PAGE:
The hallmark of an athletic body starts with a well developed set of shoulders. They play a vital role in aesthetics too, as they accentuate your core, adding to the tapered look.
If you play any kind of sport, you will appreciate how much the deltoid and supporting muscles of the shoulder come into play from a variety of angles.
However too many train their shoulders with the same exercises and in the same planes of motion. Let's look at some shoulder exercises you should be adding to your routine!
Build Bullet-Proof Shoulders!
Given that all upper body exercises will involve your shoulders, it makes sense to pay particular attention to training them. Strengthening your deltoids will carry over to strength and performance on many other exercises.
However many put the health of their shoulders at risk by performing movements that put the integrity of the shoulder joint at risk either by doing overhead work that is too heavy or by bad movement patterns.
Shoulder Injury Prevention
One sure way to have shoulder problems is ending up with shoulder impingement syndrome, typically caused by poor scapular mobility, repetitive heavy overhead work or using resistance that is too heavy in an awkward position.
Avoiding movements which are known to cause shoulder impingement include:
- Upright Rows
- Behind the Neck Presses and Pulldowns
- Kipping Pull-Ups
- Bench Dips
One should also include band work for the shoulders, paying attention to working the rotator cuff, a series of four scapulohumeral muscles that run from the scapulae to the top of the humeral bone, which externally rotate the upper arm bone - the humerus.
The best movements for this would be doing band pull aparts, YTWL with light dumbbells and resistance band rotator cuff work, but also include many other options which involve dynamic and isometric resistance.
10 Best Rotator Cuff Exercises for Strengthening
The 6 Best Dumbbell Deltoid Exercises
Building cannonball deltoids will improve the overall look of your physique like nothing else. It will make you look wider and more athletic. This means choosing a variety of movements that target all three heads of your deltoids, upper trapezius, serratus anterior alongside the ribcage, rotator cuff muscles in the back of the shoulder, and levator scapulae which runs at the back and side of the neck.
Lying Side Dumbbell Lateral Raise
Most people make many key errors with one of the most common deltoid exercises, the side lateral raise. They swing the weight up whereby the upper trapezius does most of the work. One of the big drawbacks is that at the start of the movement there is little resistance/tension on your deltoids, but you are capable of moving bigger weights at that range, and as you come up to the point where the humerus is almost at parallel with the floor, the most force is exerted on the muscle - exactly where your deltoid is weakest.
In the 70s, legendary French bodybuilder Serge Nubret was commonly seen doing the side lateral raise lying down. This takes all of the momentum out of the movement as well as putting tension on the deltoids more consistently throughout the entire movement in a longer range of motion, also giving you more time under load. It also uses more posterior deltoid than the standard standing lateral raise.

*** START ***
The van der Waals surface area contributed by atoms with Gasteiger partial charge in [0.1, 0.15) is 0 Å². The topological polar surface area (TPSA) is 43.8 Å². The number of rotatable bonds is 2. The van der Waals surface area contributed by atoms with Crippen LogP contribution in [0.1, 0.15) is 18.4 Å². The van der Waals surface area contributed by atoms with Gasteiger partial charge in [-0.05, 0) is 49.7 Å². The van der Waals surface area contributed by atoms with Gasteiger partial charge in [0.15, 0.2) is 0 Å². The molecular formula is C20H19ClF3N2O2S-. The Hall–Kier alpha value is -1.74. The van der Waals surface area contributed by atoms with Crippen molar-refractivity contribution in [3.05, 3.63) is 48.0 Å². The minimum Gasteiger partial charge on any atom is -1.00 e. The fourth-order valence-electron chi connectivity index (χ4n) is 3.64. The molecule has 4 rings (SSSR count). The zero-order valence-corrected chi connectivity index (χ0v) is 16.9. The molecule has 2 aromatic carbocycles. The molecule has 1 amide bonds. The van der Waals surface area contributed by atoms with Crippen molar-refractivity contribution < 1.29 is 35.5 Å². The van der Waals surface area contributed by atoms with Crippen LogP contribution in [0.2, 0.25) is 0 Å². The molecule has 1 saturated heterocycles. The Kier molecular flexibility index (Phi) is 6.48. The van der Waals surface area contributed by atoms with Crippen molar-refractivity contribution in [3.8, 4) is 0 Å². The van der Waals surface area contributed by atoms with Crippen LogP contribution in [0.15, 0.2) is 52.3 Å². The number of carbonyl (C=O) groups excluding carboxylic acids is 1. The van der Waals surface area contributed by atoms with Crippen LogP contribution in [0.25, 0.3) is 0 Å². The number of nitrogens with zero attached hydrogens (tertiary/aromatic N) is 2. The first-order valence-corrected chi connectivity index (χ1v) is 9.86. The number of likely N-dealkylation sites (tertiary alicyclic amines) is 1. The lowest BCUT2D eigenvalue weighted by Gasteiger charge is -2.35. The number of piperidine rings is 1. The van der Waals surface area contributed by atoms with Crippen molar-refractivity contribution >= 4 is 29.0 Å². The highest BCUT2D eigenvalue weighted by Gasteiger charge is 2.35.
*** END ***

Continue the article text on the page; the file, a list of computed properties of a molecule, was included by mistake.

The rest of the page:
6-Way Lateral Raise
One sure-fire way to make your shoulders burn like never before is with the 6-Way Lateral Raise. It is a combination of side, front, overhead and outward raise that works every aspect of your deltoids. The transitions between the various planes of motion are beneficial to preventing injury and building your shoulders.
It is great not only as a "finisher" but also in combination as a superset with other shoulder exercises.
Seated Plate Front Raise
The Front Plate Raise is the go-to for the front head of the deltoid. Doing them seated takes any potential swinging out of the movement. Not only do they target the front and medial heads of the deltoids, they also hit the serratus anterior. When taking the range of motion higher than your shoulders, you invoke the upper trapezius as well.
The barbell plate held between both hands should be raised and lowered under full control with emphasis on the negative. This is also a key movement to superset with any form of lateral raises, preferable lying or cable side laterals.
Incline Prone Dumbbell Lateral Raise
Another movement that takes the traps out of the lateral raise and puts the medial deltoid in a natural plane of motion is the Incline Prone Dumbbell Lateral Raise. This allows you to feel the delts working more directly. The muscles of the shoulder girdle are also stabilized in their position by the bench.
The Incline Prone Dumbbell Lateral Raise also involves the teres minor and subscapularis of the rotator cuff group with the external rotation of the humerus when the arms are extented outwards in the 10 & 2 o'clock positions at 45 degrees to the body.
Target the deltoids, upper back, and rotator cuff with the so-called Cuban Press. This is another combination movement which has an external rotation, press and eccentric portion of the lateral raise when done the way demonstrated below. This movement greatly enhances the strength of the shoulder.
An old staple of early 20th century strongmen like Eugene Sandow and Sig Klein, the See-Saw Press gets its name because it is a standing alternating dumbbell press which is done in a continuous motion, where when one arm comes down, the other comes up. Unlike the alternating press, the motion is continuous and improves thoracic stability. This can be performed with either dumbbells or kettlebells